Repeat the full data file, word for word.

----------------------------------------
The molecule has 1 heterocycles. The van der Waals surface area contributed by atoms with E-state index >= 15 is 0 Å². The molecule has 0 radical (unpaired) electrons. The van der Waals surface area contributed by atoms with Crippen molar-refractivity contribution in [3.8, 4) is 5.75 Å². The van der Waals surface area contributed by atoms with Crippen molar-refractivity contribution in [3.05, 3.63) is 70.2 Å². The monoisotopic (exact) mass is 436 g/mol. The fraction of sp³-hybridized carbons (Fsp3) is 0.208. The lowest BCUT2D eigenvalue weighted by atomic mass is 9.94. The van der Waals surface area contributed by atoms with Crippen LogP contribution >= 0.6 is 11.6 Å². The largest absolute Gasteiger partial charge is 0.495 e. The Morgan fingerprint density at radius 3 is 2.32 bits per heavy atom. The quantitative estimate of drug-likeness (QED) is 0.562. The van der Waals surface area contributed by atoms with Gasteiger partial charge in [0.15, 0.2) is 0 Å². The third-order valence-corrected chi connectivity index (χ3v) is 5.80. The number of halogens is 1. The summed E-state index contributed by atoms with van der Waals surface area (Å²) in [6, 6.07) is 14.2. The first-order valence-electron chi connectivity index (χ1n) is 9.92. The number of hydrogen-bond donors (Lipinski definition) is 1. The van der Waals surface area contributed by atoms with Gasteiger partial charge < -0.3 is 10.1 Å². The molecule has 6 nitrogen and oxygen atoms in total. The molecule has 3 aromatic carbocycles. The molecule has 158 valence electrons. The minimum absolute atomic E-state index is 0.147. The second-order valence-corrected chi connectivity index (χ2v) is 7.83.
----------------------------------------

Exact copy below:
The molecule has 1 heterocycles. The van der Waals surface area contributed by atoms with E-state index >= 15 is 0 Å². The molecule has 0 radical (unpaired) electrons. The van der Waals surface area contributed by atoms with Crippen molar-refractivity contribution in [3.8, 4) is 5.75 Å². The van der Waals surface area contributed by atoms with Crippen molar-refractivity contribution in [3.05, 3.63) is 70.2 Å². The monoisotopic (exact) mass is 436 g/mol. The fraction of sp³-hybridized carbons (Fsp3) is 0.208. The lowest BCUT2D eigenvalue weighted by atomic mass is 9.94. The van der Waals surface area contributed by atoms with Crippen LogP contribution >= 0.6 is 11.6 Å². The largest absolute Gasteiger partial charge is 0.495 e. The Morgan fingerprint density at radius 3 is 2.32 bits per heavy atom. The quantitative estimate of drug-likeness (QED) is 0.562. The van der Waals surface area contributed by atoms with Gasteiger partial charge in [0.15, 0.2) is 0 Å². The third-order valence-corrected chi connectivity index (χ3v) is 5.80. The number of halogens is 1. The summed E-state index contributed by atoms with van der Waals surface area (Å²) in [6, 6.07) is 14.2. The first-order valence-electron chi connectivity index (χ1n) is 9.92. The number of hydrogen-bond donors (Lipinski definition) is 1. The van der Waals surface area contributed by atoms with Gasteiger partial charge < -0.3 is 10.1 Å². The molecule has 6 nitrogen and oxygen atoms in total. The molecule has 3 aromatic carbocycles. The molecule has 158 valence electrons. The minimum absolute atomic E-state index is 0.147. The second-order valence-corrected chi connectivity index (χ2v) is 7.83.